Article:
Having recently celebrated two years of life on the road its time to sum up the journey so far.
The short version: I wish I had launched this adventure at least 10 years ago.
The long version: It would have been a lot harder to do back then considering the need to work and the available technologies of a decade ago. It would also have been a lot more expensive to get started.
But let’s not dwell on that. Here’s why it is working for me now, and for many hundreds of other full-time travellers across Australia.
Let’s perversely start with some of the negatives.
… converted in Japan into a mobile bordello …
The vehicle I live in, a 1985 Toyota Coaster bus, converted in Japan into a mobile bordello (Too true and a story for another time) has a second floor — the ‘penthouse’ — which adds another dimension when its popup roof is extended.
After its raucous beginnings it was exported to Australia as a motorhome, but spent most of its time in a paddock as temporary accommodation for visitors.
The long park did no good to the engine or brakes and by the time I took delivery three years ago it was obvious it was going to need some extra tender loving care, which as we know, is not cheap.
The brakes were first to be fixed. The brake casings were virtually rusted through and needed replacement, the pads were equally knackered. About $2300 later I was able to drive safely to the big bus doctor where the engine was given a through going over. Vital fluids, plenty of fresh grease, a full set of belts, filters, spark plugs, etc, were replaced.
As well, the front wheel alignment was corrected and two new tyres replaced the dangerously worn ones.
All up it was another expensive exercise.
But, after that transformation it was a pleasure to drive and not have to fight the steering wheel all the time. Fuel consumption also improved dramatically.
Another boost to fuel economy came with replacing the four back dual tyres which were the original ‘snow’ tyres it was imported with. That action alone gave the bus an extra gear up hills, a higher top speed and a smoother ride generally.
Repair, rip-out or restore?
Madam Plush as she soon became known among friends, had a fairly schizophrenic interior when I took delivery.
The original section consists of fine Japanese carpentry used for an elegant lounge, a kitchen bench with a sink and lovely cupboards with wood and brass door knobs, and a toilet cubicle. The wall and door surfaces look enamelled and everything is solid.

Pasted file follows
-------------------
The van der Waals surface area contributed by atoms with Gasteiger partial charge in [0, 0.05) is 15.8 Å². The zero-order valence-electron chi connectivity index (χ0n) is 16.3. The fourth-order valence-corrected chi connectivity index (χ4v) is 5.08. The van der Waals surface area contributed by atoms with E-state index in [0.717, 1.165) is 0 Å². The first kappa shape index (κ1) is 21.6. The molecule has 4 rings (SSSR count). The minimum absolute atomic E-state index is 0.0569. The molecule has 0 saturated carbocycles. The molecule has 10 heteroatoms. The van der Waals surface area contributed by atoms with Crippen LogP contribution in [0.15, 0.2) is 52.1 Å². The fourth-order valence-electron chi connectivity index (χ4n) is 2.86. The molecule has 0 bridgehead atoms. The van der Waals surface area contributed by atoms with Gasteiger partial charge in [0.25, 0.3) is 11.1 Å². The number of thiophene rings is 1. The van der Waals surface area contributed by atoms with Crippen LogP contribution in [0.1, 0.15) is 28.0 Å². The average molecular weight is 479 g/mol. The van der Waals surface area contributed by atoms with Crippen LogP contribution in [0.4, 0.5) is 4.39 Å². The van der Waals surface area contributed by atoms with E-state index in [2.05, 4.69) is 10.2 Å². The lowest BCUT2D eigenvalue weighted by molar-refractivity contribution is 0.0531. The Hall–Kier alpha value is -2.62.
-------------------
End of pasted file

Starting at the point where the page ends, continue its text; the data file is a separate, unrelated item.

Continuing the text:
And with typical Japanese ingenuity for small spaces they’ve tucked in a surprising amount of storage nooks.
There are some touches that might be a bit overdone for a Western eye, but having travelled through Japan, I appreciate the gestures like tasseled curtains and ornate ceiling lights, they have a way of softening the clean lines of the woodwork.
The lounge is also designed to easily convert into a near king-size bed; a one-minute exercise.
I decided to restore the Japanese look-and-feel as best I could, and everyone who has climbed onboard for a sticky beak has been suitably impressed.
The front of the bus behind the driver’s seat had strange long, open shelving built with chipboard, already swelling from spills on its untreated surfaces, which hosted a barely-working 3-way fridge (which desperately needed an external vent to diffuse heat) and a small gas cooker.
Needless to say it is no more. Instead there is now a long waist-high cupboard with 12 large drawers, all designed to match the existing interior.
Opposite I’ve installed an all-electric, 24V 80-litre Waeco combination chest freezer/fridge/dairy. It works superbly and is very economical with its power needs.
Upstairs, in the ‘penthouse’, the walls and floor are carpeted, or should I say ‘padded’? There’s a big popup roof and a small skylight, and if it weren’t for my buggered knees it would have made a fine bedroom.
As it is, it is now used for storage for stuff not in daily use … the trout fishing gear, paper towels and toilet rolls, lightweight camping gear, tinned food, water hoses …
Other facelifts included the floor with its stained shagpile carpet — now an easy-to-clean, heavy-duty vinyl covering that looks like mahogany; LED lights throughout (sadly replacing the red and purple bulbs in the front ceiling fitting) and curtains for the whole front half professionally made from an elegant green bedspread.
From a rather bland interior, the makeover succeeded beyond what I expected, and I must admit the transition was made easier by me not being able to hit the road for nearly a year after I bought Madam Plush, and having tools and other resources near at hand.
The delay, however, also created its own problems which I’ll expand in Part Two of this series.